Taking the mayhem out of marine fish keeping
The start of your new marine tank
Size and location of your new marine fish tank
Once you have considered the previous two factors of Budget and Time you should, by now have a better idea of the type and size of marine tank you're thinking of.
In the marine tank world size really does matter and many people will recommend you go for the largest tank you can comfortably afford - and, although this isn't always practical it is with good reason.
Stability of your marine tank
Whichever final stock list you go for, every tank will benefit from the stability offered by a larger water volume. Salt water is complicated and its chemical compostiion fluctuates according to its environment.
For example, as the temperature of salt water rises the salinity (measure of salt content in the water) decreases and vice versa. Smaller volumes of water will heat up and/or cool down faster than large ones. This is more of a problem on a hot summers day for a tank not run with a chiller. Some organisms can cope with some fluctuations but you will be hard pushed to keep a successful, colourful small polyped stoney coral tank in a water column that changes chemistry quickly and beyond accessptable parameters. (I'll talk more about parameters on the 'The Marine Tank Environment' page).
The chemical composition of your tank will also be affected by your tanks inhabitants and of course the smaller your water volume the faster these changes will be noticed by your livestock.
So stability of your water really is one of the keys to a happy, healthy marine tank and whilst stability can be maintained in a smaller tank it is not necessarily easier, or less work. Whilst you are still learning the tricks and sectrests of the marine hobby a larger tank will forgive your mistakes much more than a smaller one.
Another reason people will advise you to go for the biggest tank you can afford, both in terms of finance and time, is because once you have been bitten by the marine bug you will soon become frustrated if your tank is too small to accommodate half of the 'must haves'' on your stocking list. It can become a costly excersize to get all your kit sorted that's related to a 100 litre tank only to find a year down the line that you need to upgrade it all again to keep the regal tang you always wanted!
The main things to consider when deciding on the location of your fish tank are:
Location of your marine tank
To a degree the space you have available for your marine fish tank will dictate its location. It could be the four foot gap next to the chimney breast or the length you have availailable behind the couch.
There are some fabulous systems out there that are built into walls or designed as room dividers but as this website is about minimising costs and keeping things simple, these more involved systems are beyond the scope of this website.
Will the floorboards take it?
Many questions like this are asked time and time again but infortunately there is no straightforward answer. You will hear people say 'well imagine x number of adults standing in the one place for a long time, the floor will take them so it will take your tank' or 'well the floor can take a bath full of water so it will take a tank'.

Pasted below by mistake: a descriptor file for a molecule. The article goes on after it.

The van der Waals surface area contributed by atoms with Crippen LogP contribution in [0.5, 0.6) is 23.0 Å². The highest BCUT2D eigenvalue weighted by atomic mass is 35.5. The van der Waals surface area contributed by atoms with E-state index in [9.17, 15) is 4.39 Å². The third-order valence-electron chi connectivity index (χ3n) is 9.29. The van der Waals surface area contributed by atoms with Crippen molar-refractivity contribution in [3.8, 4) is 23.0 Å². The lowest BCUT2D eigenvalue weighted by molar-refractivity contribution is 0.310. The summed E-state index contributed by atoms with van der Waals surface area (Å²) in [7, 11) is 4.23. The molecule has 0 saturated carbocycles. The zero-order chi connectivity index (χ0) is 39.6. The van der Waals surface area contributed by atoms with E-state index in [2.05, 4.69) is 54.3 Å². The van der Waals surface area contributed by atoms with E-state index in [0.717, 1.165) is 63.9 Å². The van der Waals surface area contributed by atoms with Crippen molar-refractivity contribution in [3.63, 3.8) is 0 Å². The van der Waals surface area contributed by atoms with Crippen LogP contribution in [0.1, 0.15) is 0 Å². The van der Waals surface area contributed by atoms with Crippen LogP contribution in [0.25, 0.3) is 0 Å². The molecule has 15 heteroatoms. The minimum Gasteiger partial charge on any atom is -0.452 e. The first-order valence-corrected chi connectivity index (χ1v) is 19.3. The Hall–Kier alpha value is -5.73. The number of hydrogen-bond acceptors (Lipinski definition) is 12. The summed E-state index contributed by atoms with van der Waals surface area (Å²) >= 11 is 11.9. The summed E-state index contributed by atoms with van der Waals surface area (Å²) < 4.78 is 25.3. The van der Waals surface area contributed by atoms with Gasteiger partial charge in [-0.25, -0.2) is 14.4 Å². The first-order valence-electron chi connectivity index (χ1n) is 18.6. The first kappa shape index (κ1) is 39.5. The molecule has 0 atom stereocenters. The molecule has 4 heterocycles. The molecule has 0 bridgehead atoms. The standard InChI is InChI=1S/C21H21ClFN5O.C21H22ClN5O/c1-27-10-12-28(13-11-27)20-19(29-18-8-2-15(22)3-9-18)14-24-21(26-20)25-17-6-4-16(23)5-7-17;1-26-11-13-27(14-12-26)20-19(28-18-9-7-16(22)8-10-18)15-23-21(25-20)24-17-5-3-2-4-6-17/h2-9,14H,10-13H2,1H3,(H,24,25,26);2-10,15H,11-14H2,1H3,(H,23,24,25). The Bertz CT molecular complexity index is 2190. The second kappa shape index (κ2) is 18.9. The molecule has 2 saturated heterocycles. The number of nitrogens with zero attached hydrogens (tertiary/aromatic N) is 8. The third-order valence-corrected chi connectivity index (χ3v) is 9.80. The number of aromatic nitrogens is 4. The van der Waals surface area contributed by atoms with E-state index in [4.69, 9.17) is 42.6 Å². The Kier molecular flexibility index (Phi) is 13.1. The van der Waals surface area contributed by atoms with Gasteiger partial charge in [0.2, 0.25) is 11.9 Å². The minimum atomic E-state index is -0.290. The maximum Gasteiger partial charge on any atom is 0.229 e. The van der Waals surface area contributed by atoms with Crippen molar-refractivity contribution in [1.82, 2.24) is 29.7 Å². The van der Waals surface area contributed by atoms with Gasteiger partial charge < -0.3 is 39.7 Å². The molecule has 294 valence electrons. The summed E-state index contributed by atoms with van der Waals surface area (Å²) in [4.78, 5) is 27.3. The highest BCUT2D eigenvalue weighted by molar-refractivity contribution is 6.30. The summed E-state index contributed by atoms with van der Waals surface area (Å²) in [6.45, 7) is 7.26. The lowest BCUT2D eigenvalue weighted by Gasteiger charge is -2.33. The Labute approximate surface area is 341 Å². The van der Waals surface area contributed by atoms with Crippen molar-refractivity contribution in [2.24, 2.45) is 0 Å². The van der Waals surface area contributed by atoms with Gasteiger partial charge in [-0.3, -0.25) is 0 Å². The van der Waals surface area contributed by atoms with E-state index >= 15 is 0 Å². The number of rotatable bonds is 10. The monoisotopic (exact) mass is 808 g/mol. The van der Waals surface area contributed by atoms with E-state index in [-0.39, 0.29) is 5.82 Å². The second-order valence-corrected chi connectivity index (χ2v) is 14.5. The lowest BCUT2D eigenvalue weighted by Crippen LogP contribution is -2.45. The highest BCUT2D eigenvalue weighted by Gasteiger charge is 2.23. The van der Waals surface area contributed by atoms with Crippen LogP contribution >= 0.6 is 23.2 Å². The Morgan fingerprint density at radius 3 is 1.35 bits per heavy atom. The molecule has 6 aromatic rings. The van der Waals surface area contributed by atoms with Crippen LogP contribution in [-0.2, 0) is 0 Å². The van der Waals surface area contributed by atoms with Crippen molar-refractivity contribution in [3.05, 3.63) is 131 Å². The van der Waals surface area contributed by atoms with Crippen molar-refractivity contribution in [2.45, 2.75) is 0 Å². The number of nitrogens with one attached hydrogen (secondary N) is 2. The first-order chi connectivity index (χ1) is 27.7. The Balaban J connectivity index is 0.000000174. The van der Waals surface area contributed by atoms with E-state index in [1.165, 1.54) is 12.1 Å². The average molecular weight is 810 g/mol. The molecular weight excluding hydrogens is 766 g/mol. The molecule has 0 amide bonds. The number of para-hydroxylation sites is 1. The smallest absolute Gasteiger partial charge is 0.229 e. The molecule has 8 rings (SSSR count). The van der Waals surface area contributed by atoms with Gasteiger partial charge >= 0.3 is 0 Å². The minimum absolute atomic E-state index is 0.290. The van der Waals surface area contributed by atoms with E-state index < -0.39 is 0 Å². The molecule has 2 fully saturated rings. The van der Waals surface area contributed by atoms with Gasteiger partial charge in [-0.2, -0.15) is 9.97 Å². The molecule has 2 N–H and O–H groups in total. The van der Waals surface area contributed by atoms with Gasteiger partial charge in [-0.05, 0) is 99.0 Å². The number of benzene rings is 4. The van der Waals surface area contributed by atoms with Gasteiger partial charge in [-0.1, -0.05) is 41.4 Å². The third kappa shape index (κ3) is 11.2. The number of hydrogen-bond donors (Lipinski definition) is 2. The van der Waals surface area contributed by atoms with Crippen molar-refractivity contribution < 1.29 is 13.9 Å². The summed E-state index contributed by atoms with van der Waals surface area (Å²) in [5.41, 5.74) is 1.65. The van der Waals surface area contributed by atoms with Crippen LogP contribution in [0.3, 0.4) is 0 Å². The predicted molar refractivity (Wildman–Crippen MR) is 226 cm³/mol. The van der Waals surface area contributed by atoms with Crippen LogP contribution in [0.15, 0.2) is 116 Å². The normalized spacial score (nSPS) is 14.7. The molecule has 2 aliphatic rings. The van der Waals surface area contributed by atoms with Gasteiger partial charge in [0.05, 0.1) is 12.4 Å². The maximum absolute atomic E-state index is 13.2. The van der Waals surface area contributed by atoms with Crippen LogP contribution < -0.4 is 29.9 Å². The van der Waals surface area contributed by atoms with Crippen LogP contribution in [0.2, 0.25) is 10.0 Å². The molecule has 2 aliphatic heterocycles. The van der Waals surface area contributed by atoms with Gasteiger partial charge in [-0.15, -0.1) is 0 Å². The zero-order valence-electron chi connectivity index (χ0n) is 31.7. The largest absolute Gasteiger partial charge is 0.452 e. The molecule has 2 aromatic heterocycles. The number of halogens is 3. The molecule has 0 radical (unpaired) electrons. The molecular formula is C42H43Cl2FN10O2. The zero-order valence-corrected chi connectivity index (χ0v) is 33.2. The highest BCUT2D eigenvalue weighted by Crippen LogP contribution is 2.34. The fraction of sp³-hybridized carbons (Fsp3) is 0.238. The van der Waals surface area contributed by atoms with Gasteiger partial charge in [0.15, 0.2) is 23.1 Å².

Unfortunately you can't rely on any of these answers, the constant weight of a tank applies very different pressure to a group of adults standing in one place or a bath that is only full for a tiny precentage of the time. Tanks can and do fall through floors so if in doubt get it checked out by an expert.
Can you minimise any potential damage?
With the best will in the world there will always be the odd accident, spillages or salt creep. If, like me, you do a simple syphone water out/pour it back in routine once a week there will always be the odd drop here and there.... Is there somewhere you can put the tank which won't end up with you a) in the dog house or b) forking out for an expensive, replacement carpet should the worst happen? My tank is now on a tiled floor in the kitchen where I can splash about until my hearts content. I have probably saved myself about half an hour per water change no I don't have to be so careful!
Is it level?
This will probably sound like an obvious statement but make sure you can get your tank level. Assuming your floorboards and joists aren't sinking a wonky tank looks awful with a slanting water line. On a more serious note if the tank isn't level you will be putting stress on different parts of the tank which haven't been designed to take it so you are decreasing the life of your tank and at worst your tank could burst.
Bigger is usually better in the marine world
Always make sure there is enough space at the back of your tank and cabinet to extract electric plugs
Always accept you WILL have a flooding event at some stage in your marine keeping life
Size and location - in a nutshell
Always go for the biggest tank you can afford, you'll regret it later when you realise you can't keep half the things that made you want to keep marine fish in the first place
Remember that your water chemistry will change faster the smaller the volume of water. Marine organisms don't take kindly to rapid changes in their environment
If your marine tank is to go against a wall remember to leave enough room behind it to be able to remove plugs easily
Your floorboards may need re-enforcing, if you're not sure get a professional in.
Stability is the key to successful marine fishkeeping
If you have a choice of locations consider the area where an accidental spill will cause the least amount of damage
Make sure your tank doesn't cover up an essential piece of equipment that might need maintaining like a main phone plug
Make sure there are plenty of available electric sockets near your fishtank